Soft and gentle but still absorbent

Toweling down your skin and hair should always be a soft and gentle experience, no matter how often the towel has been washed. That's possible if it has first been treated with WETSOFT® NE 750 from WACKER, a novel hydrophilic fabric softener for industrial textile finishing.

Our grandmothers and great grandmothers already wanted soft fabrics. Underwear should obviously be pleasantly soft, since it is worn next to the skin. Towels, on the other hand, require softness for functional reasons – generally, the softer they are, the more water they should absorb.


Woven garments were already known in ancient Egypt. And the basic principle of weaving has hardly changed at all to this day. Weavers interlace longitudinal and transverse threads – the so-called warp and weft – to form a tight, strong fabric. However, modern looms work so fast that our eyes can no longer follow this millennia-old process. Controlled fully automatically, the weft yarn whizzes back and forth on a width of up to six meters – some 800 times per minute. In next to no time, long widths of fabric are thus created, which can later be cut to size for bed linen, shirts or towels, for example. A second large material group is knitted fabric, where a loop formed by a yarn is pulled through another loop. Due to their structure, these kinds of fabrics are more elastic than woven textiles, which is why manufacturers like to use them for underwear and sportswear.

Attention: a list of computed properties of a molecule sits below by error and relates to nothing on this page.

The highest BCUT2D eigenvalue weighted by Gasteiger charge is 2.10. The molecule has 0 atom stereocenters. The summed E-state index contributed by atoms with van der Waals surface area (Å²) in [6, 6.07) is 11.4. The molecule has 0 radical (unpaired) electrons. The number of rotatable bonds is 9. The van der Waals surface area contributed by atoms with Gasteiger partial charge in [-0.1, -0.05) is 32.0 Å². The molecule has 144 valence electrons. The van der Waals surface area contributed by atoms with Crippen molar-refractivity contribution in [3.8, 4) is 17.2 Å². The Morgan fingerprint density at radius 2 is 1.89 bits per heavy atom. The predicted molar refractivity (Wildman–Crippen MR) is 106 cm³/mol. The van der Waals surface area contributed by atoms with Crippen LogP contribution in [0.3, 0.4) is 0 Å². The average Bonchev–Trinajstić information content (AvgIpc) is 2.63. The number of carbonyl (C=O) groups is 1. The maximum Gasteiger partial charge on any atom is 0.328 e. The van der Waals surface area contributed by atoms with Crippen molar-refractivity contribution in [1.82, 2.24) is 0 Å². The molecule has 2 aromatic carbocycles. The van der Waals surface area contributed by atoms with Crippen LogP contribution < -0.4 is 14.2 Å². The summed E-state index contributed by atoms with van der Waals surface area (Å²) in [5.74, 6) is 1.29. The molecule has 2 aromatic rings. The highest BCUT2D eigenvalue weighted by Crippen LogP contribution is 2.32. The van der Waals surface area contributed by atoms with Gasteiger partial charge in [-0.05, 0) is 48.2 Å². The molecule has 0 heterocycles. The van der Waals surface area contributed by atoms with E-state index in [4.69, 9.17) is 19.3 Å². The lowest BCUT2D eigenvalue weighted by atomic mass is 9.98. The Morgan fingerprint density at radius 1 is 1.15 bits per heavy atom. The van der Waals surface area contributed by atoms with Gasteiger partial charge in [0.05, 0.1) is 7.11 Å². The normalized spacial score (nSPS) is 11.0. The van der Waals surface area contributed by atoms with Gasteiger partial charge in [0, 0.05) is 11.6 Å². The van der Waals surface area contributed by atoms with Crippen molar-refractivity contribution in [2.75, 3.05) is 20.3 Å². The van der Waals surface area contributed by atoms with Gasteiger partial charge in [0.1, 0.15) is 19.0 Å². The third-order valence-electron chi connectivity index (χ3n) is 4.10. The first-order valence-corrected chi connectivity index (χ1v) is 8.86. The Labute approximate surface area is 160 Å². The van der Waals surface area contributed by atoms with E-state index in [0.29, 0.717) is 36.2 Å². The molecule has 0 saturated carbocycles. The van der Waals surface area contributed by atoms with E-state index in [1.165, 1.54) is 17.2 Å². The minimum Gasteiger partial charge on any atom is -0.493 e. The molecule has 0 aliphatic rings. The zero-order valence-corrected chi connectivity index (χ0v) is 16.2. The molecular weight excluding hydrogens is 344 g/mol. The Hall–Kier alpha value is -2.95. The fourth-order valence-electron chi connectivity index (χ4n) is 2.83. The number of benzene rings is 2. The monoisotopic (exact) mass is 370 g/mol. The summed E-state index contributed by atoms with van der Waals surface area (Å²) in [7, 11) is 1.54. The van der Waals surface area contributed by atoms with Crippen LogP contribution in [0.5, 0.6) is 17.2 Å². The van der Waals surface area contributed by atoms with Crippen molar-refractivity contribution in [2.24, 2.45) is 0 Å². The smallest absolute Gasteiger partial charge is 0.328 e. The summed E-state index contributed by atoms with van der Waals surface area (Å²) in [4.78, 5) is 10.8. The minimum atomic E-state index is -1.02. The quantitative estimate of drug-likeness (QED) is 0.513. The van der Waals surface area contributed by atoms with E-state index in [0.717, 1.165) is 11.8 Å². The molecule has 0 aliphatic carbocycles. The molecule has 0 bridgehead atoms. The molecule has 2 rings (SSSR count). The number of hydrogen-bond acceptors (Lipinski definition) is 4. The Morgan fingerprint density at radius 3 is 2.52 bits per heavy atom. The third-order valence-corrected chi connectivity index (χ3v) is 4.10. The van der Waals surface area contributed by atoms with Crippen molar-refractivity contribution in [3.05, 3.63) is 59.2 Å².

That’s why, before the chemical industry had developed modern-day textile auxiliaries, housewives used to swap tips on how to get textiles to feel as soft as possible. For example, by hanging laundry out to dry in a place where the air is not still, but moving. A gentle breeze ensures even moisture management at the textile surface and that the fine hairs are fluffed up. Condenser dryers, as commonly found in modern households, work on the same principle. Untreated laundry – especially cotton fabrics – feels hard and stiff if dried in absolutely calm air.

Cotton is by far the most frequently used natural fiber in the manufacture of household and clothing textiles. Around a third of global textile production is based on this fiber, which is obtained from the cotton plant’s bolls and consists of over 90% cellulose. To enhance its properties, cotton is often combined with polyester-based synthetic fibers to make a so-called blended fabric.

“It is often the soft feel that ultimately makes the end customer decide on a certain product.”

Thomas Funke Marketing Manager WACKER SILICONES